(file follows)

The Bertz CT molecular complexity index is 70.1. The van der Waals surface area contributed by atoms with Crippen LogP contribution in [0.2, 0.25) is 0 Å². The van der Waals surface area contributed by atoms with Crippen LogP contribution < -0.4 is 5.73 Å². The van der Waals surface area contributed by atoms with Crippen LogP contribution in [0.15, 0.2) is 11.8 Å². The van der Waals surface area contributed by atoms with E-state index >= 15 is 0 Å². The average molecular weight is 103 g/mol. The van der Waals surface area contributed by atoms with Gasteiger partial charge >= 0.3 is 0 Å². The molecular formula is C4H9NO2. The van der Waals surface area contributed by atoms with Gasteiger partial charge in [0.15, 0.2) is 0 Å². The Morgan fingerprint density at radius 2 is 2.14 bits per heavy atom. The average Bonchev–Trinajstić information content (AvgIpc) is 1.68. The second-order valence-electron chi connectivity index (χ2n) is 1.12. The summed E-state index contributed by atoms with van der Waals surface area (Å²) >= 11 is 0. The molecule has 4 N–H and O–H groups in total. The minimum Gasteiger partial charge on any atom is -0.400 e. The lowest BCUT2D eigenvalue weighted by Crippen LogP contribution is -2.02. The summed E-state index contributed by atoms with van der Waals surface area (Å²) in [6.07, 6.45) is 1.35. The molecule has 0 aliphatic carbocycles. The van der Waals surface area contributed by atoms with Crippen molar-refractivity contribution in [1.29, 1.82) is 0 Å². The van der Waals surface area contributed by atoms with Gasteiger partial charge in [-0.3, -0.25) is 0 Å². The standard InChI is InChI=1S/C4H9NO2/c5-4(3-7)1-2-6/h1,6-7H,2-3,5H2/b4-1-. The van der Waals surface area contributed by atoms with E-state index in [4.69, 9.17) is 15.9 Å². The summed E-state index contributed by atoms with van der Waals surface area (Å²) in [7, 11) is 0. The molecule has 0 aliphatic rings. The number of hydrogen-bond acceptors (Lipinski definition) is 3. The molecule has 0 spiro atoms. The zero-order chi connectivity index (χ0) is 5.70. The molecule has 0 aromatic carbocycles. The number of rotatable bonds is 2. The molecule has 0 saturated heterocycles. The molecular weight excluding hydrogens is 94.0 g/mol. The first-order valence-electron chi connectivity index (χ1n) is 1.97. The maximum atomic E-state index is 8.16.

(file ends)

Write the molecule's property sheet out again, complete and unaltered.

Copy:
The Bertz CT molecular complexity index is 70.1. The van der Waals surface area contributed by atoms with Crippen LogP contribution in [0.2, 0.25) is 0 Å². The van der Waals surface area contributed by atoms with Crippen LogP contribution < -0.4 is 5.73 Å². The van der Waals surface area contributed by atoms with Crippen LogP contribution in [0.15, 0.2) is 11.8 Å². The van der Waals surface area contributed by atoms with E-state index >= 15 is 0 Å². The average molecular weight is 103 g/mol. The van der Waals surface area contributed by atoms with Gasteiger partial charge >= 0.3 is 0 Å². The molecular formula is C4H9NO2. The van der Waals surface area contributed by atoms with Gasteiger partial charge in [0.15, 0.2) is 0 Å². The Morgan fingerprint density at radius 2 is 2.14 bits per heavy atom. The average Bonchev–Trinajstić information content (AvgIpc) is 1.68. The second-order valence-electron chi connectivity index (χ2n) is 1.12. The summed E-state index contributed by atoms with van der Waals surface area (Å²) >= 11 is 0. The molecule has 4 N–H and O–H groups in total. The minimum Gasteiger partial charge on any atom is -0.400 e. The lowest BCUT2D eigenvalue weighted by Crippen LogP contribution is -2.02. The summed E-state index contributed by atoms with van der Waals surface area (Å²) in [6.07, 6.45) is 1.35. The molecule has 0 aliphatic carbocycles. The van der Waals surface area contributed by atoms with Crippen molar-refractivity contribution in [1.29, 1.82) is 0 Å². The van der Waals surface area contributed by atoms with Gasteiger partial charge in [-0.3, -0.25) is 0 Å². The standard InChI is InChI=1S/C4H9NO2/c5-4(3-7)1-2-6/h1,6-7H,2-3,5H2/b4-1-. The van der Waals surface area contributed by atoms with E-state index in [4.69, 9.17) is 15.9 Å². The summed E-state index contributed by atoms with van der Waals surface area (Å²) in [7, 11) is 0. The molecule has 0 aliphatic rings. The number of hydrogen-bond acceptors (Lipinski definition) is 3. The molecule has 0 spiro atoms. The zero-order chi connectivity index (χ0) is 5.70. The molecule has 0 aromatic carbocycles. The number of rotatable bonds is 2. The molecule has 0 saturated heterocycles. The molecular weight excluding hydrogens is 94.0 g/mol. The first-order valence-electron chi connectivity index (χ1n) is 1.97. The maximum atomic E-state index is 8.16.